The loch is fringed with Scots pines that are mostly mirrored perfectly by the water, except where, far out, the surface is rippled by the flutterings of a line of 20 or so goldeneye.

It’s the gloaming and I’m here to see if the wintering geese arrive, but I’m too early and there’s still enough light to wander through the woods. Often, we associate the coming of autumn with changes in colour – indeed, the heather’s faded, the bracken is a deep rust. But I’m listening as much as looking. A coarse cacophony makes me head to the lochside in time to watch a clamour of rooks grow in twos and threes, swirling and sweeping above the water.

When the crows depart I hear, faintly, the deep roar of what can only be stags rutting. They must be over on these far hillsides, and when I cock my head and tune in to their bellows, I hear them from multiple directions. In autumn, stags will tussle in the battle for control of their territory and herd, and the sound of distant ruts can haunt the night air. It’s an uneasy baying, low and resonant and unearthly, and even though I know what it is, it can still unnerve.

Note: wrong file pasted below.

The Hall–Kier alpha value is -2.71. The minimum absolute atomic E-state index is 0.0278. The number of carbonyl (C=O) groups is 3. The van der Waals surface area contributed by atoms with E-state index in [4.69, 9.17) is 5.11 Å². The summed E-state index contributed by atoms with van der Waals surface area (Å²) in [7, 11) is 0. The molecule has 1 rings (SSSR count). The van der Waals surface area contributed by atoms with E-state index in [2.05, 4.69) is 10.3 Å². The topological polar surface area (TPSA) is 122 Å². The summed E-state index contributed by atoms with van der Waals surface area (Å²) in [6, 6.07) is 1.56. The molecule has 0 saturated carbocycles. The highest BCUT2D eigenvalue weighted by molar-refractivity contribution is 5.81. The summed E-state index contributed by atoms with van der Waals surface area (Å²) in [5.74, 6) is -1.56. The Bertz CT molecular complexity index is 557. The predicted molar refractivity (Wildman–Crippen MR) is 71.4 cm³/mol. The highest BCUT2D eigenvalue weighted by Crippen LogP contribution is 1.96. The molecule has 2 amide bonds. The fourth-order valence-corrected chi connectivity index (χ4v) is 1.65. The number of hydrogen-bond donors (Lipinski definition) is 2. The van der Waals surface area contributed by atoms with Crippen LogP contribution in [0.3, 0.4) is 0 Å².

As night falls, Jupiter is the first to gleam on to the water, and stars begin to speckle the sky. I’m about to give up when I hear a distant honk that multiplies and gets louder. One, five, 10 geese fly over me just to the east, though it’s so dark that I can’t see them. Perhaps this is an advance party of greylags returning to their night-time roost.

The breeze strengthens, coming from the north, and the clouds thicken and take away any remaining light. The loch begins a rhythmic slap against the shore, and with the hiss of the wind through the trees, all other sounds are lost. I’m cold and have been standing still for too long. I head home, knowing I’ll return, a wee bit further into the night’s dark, to listen again.

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